NCPA - National Center for Policy Analysis

Outdated and Energy Wasteful Energy Projects on Capitol Hill

October 13, 2015

The Architect of the Capital (AOC) is responsible for managing the Capital Power Plant (CPP), which provides energy to the U.S. Congress. The AOC, in an attempt to reduce the CPP's energy consumption and increase energy efficiency, procured a "cogeneration" system that aims to produce electricity and steam.  The AOC made this procurement based on a 2009 long-term plan, and in 2014, the AOC published partial updates intending to justify the procurement.

However, the Government Accountability Office (GAO) contends that the AOC's plan is flawed.

  • For one, the plan has not adjusted its basic assumptions since it was first formulated.  For example, it does not account for changes in fuel prices
  • Also, the 2014 updates do not include comprehensive information regarding the need or problem that the cogeneration system seeks to resolve.
  • Furthermore, the updates do not identify a wide array of options for fulfilling projected future needs in a cost-effective manner.
  • In addition, the updates lack methods of testing for testing vital assumptions about whether the system will achieve enough savings over time to justify its costs.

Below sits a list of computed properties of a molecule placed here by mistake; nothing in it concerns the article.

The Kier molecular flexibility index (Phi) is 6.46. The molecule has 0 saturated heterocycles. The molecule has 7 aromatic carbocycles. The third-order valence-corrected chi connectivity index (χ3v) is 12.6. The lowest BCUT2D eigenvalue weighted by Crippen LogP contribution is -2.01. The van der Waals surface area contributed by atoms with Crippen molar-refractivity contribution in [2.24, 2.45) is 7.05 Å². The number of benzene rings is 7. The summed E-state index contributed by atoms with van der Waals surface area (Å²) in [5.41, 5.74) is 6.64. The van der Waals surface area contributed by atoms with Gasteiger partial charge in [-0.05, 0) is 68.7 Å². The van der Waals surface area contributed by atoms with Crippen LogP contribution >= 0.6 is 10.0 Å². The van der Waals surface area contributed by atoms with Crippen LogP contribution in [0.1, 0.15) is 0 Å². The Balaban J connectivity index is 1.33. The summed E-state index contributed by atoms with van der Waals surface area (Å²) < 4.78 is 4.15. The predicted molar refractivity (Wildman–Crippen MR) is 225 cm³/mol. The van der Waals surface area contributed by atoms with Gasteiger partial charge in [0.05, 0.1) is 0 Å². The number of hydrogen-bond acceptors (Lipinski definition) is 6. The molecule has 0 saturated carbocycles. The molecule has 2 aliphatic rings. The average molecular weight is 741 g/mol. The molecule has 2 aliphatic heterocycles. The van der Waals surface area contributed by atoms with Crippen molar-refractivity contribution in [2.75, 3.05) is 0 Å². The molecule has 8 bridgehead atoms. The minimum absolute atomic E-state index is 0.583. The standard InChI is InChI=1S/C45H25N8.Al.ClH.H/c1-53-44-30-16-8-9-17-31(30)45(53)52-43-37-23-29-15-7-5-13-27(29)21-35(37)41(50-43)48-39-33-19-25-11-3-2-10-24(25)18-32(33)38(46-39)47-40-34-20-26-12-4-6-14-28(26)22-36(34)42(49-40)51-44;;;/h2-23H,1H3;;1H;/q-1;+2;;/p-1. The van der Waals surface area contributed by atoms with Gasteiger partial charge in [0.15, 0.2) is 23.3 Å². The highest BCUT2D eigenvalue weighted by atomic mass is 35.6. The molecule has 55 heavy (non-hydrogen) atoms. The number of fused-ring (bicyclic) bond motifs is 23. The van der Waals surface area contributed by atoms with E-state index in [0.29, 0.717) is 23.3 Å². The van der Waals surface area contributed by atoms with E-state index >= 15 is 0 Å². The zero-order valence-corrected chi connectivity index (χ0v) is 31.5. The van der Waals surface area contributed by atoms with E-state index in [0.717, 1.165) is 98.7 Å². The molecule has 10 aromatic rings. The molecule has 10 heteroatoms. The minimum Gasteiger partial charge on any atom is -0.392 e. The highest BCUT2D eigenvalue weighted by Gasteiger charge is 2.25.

• Lastly, the AOC has neglected to consult any independent expert panels capable of review complex projects like the cogeneration system.

Consequently, the GAO advised the AOC to update its 2009 plan while following key leading practices (like considering multiple cost-management options) before initiating major energy projects at the CPP, and that the AOC seek an autonomous review of its plan.  The AOC responded with a letter to the GAO, taking issue with the GAO's characterization of the AOC's decision-making process, and defending the cogeneration system as a sound investment.  For its part, the GAO maintains that the AOC has still not sufficiently addressed the underlying issues raised by the initial report.

Source:  "Capital Power Plant: Architect of the Capital Should Update Its Long-Term Energy Plan before Committing to Major Energy Projects," Government Accountability Office, September 2015.


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